The primary end point was a composite of death from any cause, reinfarction, stroke, coronary revascularization, or hospitalization for angina. The composite of cardiovascular death, reinfarction, or stroke was a pre-specified secondary end point. TACT was a “2×2” factorial trial where patients received 40 weekly infusions of EDTA or placebo and a high dose vitamin and mineral supplement or placebo. Because of the unique challenges created by recruiting patients for the trial, the normal p=value for statistical significance of <0.05 was dropped to a p<0.036 (a more stringent level of statistical significance). The 5-year estimate of reaching the primary end point shows that those given the EDTA chelation had a 18% lower risk (Hazard Ratio 0.82) which met the stringent level of statistical significance (p=0.035). The expectant lukewarm conclusion by authors was that the therapy “modestly reduced the risk of adverse cardiovascular outcomes, many of which were revascularization procedures. These results provide evidence to guide further research but are not sufficient to support the routine use of chelation therapy for treatment of patients who have had an MI.”

It should be mentioned that in the sub-group analysis, they saw much greater benefits in patients with diabetes (risk reduction of 39%, p=0.002) or with previous anterior MI (risk reduction of 37%, p=0.003) when given EDTA.

Not only did JAMA publish this paper, they published an interesting editorial to accompany its publication. While the typical editorial discusses the implications of new data or some clinical perspective regarding the publication, this editorial basically apologized to the JAMA reader for even publishing the TACT trial at all. After all, they are concerned that if JAMA is publishing this (positive) trial of EDTA chelation therapy it might be misconstrued as an endorsement. They wanted to avoid the certain avalanche of comments from readers who were already convinced that EDTA chelation is merely snake-oil in a bag. You might imagine that the editorial would have been much different (and unapologetic) had the primary end-point only reached a p=0.037! Here is the editorial for your reading pleasure [Free Online].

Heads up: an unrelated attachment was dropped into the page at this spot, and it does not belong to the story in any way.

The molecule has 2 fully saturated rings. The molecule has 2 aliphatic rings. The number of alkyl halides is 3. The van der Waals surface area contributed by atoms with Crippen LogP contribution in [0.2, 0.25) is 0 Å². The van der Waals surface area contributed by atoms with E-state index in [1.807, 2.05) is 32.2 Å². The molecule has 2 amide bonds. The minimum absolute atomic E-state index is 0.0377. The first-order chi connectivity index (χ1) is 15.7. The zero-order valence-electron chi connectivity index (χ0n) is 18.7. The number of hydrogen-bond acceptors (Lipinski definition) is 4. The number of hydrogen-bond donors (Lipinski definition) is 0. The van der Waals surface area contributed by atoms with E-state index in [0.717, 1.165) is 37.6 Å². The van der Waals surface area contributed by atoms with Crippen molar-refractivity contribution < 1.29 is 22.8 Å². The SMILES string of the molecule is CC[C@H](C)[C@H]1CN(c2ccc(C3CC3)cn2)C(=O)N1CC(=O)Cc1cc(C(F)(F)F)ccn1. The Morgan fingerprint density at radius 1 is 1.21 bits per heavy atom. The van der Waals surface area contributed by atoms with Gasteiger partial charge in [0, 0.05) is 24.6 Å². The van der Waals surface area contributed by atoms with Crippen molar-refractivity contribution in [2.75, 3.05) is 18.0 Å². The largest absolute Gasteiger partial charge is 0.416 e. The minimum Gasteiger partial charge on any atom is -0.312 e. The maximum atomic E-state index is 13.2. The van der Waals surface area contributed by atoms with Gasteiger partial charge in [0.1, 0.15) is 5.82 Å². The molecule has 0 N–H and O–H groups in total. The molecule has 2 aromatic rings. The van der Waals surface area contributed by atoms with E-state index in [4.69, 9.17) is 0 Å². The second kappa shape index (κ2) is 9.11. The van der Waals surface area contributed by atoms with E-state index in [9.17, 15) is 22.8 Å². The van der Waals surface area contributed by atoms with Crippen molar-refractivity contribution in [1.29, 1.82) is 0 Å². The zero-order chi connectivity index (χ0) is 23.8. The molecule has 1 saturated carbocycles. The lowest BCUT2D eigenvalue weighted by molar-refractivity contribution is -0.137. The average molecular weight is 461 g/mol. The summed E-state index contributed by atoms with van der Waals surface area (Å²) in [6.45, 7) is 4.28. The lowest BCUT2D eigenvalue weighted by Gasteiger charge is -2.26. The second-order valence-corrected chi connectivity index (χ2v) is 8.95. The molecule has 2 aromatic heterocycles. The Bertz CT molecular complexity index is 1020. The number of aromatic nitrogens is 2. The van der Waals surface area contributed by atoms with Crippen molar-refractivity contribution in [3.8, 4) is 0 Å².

Also: Unpublished Data from TACT presented in San Francisco at the American College of Cardiology meeting earlier in March shows an even stronger clinical and statistical benefit when comparing patients receiving both EDTA and vitamin/mineral therapy compared to those receiving only placebo. A news story can be found here.

Dr. Rangaswamy at Scripps Conference

Dr. Guilliams is heading to The Scripps Conference on Dietary Supplements this week. He and a colleague, Dr. Nagmani Rangaswamy, will be presenting a poster reviewing the immune-modulating effects of mushroom-derived ingredients. There is a new white paper on the same subject posted in the “whitepapers” section, if you are interested in this topic. The Scripps conference is a great way to get the latest information on the use of dietary supplements for clinical use, including mechanisms and actions, regulatory issues and therapeutic considerations. Here is a link in case you want to add it to your calendar for next year.

Losing weight is always difficult, but what if extra fat may be the body’s only defense from dangerous fat-soluble toxins?  Remember the adage: “The solution to pollution is dilution”- we attempt to dilute poisons to reduce their concentration and therefore, their toxic effects. In the case of fat-soluble toxins, many compounds actually trigger the body to produce fat as a protective storage for these additional toxins. This keeps the toxins away from sensitive tissues and cells, but increases body fat and weight which can lead to other serious concerns.

Two things you should think about if you are a clinician or a patient. If you are attempting to lose a lot of weight quickly and you have never considered a detoxification program you should be aware that massive fat reduction will put additional strain on the liver and gall bladder as additional toxins will be released from fat stores and moved into the liver and other tissue. The toxins will also be working to tell your body to produce more fat to re-dilute the toxins. Losing weight slowly while changing the diet to include helpful liver cleansing foods is much healthier. Consider doing a medically appropriate detoxification program after you have lost 10-15 lbs to blunt this affect. Or, consider doing a detoxification program as the start to your weight-loss program.